June 4, 2009
Justice for Sharon McIvor and all First Nations women - at last!
PSAC is thrilled to celebrate Sharon McIvor’s victory over discriminatory provisions in the Indian Act – a struggle for justice won on behalf of all Aboriginal women in Canada.
On June 2nd, Chuck Strahl, Minister of Indian Affairs and Northern Development, announced that the federal government will not appeal an April decision in McIvor’s favour by the B.C. Supreme Court.
McIvor’s long and difficult road began in 1985 when the federal government amended the Indian Act to correct a century of discrimination against Aboriginal women. Prior to this amendment, an Aboriginal woman who married a non-status Indian (as defined by the Act) lost her own status, as did her children. Aboriginal men, however, not only kept their status if they married a non-status woman, but conferred status to their partners and children.
When McIvor, a professor of Aboriginal law and proud feminist, applied to register her and her children as status Indians of the Lower Nicola Band, she discovered that the sexism in the Act had not been eliminated. It had simply been postponed. While she was able to regain her status, her children could not.
In 1989, McIvor took her case to the B.C. Supreme Court and launched a Charter challenge, alleging that the status provisions in the Act discriminated on the basis of sex and marriage. It wasn’t until 2006, following years of federal government interference, that the court finally agreed with her. Her struggle, however, did not end there.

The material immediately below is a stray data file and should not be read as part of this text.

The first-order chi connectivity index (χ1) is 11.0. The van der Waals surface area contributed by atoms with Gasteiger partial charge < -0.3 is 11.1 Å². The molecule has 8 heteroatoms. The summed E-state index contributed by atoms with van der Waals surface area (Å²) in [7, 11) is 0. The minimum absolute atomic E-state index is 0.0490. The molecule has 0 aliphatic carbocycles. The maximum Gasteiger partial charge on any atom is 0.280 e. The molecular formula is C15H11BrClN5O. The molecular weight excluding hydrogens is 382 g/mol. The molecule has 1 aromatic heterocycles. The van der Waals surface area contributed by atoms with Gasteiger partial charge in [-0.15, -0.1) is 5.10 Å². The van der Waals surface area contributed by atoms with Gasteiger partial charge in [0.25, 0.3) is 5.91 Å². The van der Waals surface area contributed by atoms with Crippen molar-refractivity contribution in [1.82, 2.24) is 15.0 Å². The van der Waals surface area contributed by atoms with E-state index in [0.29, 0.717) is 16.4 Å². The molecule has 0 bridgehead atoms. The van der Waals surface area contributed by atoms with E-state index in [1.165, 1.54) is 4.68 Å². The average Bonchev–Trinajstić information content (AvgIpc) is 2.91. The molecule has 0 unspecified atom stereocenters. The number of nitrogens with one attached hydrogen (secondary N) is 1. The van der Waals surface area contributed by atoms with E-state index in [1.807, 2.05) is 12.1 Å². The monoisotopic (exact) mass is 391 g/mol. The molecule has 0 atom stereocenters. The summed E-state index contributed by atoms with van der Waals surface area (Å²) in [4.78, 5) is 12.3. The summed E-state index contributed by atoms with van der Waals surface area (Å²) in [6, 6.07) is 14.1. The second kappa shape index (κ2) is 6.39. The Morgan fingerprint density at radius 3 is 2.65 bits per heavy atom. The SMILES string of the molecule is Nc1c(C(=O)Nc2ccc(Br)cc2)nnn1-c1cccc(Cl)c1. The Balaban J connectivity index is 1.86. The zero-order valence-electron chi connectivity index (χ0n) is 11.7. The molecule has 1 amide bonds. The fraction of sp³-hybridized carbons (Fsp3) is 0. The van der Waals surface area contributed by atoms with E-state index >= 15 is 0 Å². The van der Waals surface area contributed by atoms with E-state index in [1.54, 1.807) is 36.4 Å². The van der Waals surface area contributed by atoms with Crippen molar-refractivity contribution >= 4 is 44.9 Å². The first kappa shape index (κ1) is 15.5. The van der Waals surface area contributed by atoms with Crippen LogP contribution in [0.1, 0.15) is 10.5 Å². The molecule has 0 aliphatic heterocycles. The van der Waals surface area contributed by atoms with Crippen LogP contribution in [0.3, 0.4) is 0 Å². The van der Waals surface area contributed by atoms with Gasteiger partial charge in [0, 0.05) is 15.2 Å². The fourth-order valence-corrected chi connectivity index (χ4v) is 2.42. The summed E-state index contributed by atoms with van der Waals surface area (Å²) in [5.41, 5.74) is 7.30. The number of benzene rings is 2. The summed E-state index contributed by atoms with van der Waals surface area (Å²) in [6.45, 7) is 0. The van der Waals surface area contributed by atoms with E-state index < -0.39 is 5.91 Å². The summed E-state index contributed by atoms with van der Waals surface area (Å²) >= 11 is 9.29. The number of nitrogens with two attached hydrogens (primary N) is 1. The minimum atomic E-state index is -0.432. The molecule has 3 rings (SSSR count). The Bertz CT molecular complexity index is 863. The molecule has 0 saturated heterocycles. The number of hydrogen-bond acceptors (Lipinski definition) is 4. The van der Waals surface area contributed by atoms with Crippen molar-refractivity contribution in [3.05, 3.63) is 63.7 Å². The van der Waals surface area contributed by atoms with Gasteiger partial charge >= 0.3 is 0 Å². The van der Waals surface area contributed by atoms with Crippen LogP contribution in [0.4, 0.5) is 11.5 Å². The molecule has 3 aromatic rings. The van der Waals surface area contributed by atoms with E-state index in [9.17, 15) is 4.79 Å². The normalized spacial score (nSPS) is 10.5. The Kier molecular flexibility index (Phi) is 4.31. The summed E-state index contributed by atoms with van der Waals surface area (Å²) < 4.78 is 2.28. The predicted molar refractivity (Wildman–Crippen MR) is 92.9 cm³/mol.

The Crown appealed to the B.C. Court of Appeal and soon after, Stephen Harper’s Conservative government threw up yet another roadblock. McIvor’s case had been previously been supported by the federally-funded Court Challenges program, which funded court cases that supported language and equality rights guaranteed under Canada’s constitution. Harper cancelled the program, leaving McIvor to make her case unassisted.
Undaunted, McIvor carried on. With the help of PSAC, as well as other unions and progressive organizations, she raised the necessary funds and committed her own legal talents to defend her case at the B.C. Court of Appeal. Again, the B.C. courts agreed with her, ruling that section six of the Indian Act infringes on McIvor’s right to equality under section 15 of the Charter.
The court also ruled that Canada had until April 6, 2010 to make the necessary amendments to the Indian Act.
"I am thrilled to learn that this government has finally recognized that it was futile to carry on with this systemic form of gender discrimination," said John Gordon, National President of PSAC. "We must remain vigilant to ensure that that the forthcoming amendments to the Indian Act reflect the spirit of McIvor’s appeal and the court’s decision."
PSAC’s National Aboriginal Peoples’ Network has been supportive of McIvor’s case, making it a focal point in their postcard campaign to further the rights and social conditions of Aboriginal Peoples."This victory is just one of the many we will continue to struggle for in the coming months," added Gordon. "We will be persistent in our efforts to correct the tremendous inequalities that exist for Aboriginal Peoples and I urge all members to take an active role in making that happen."
Date Modified : 2010/07/29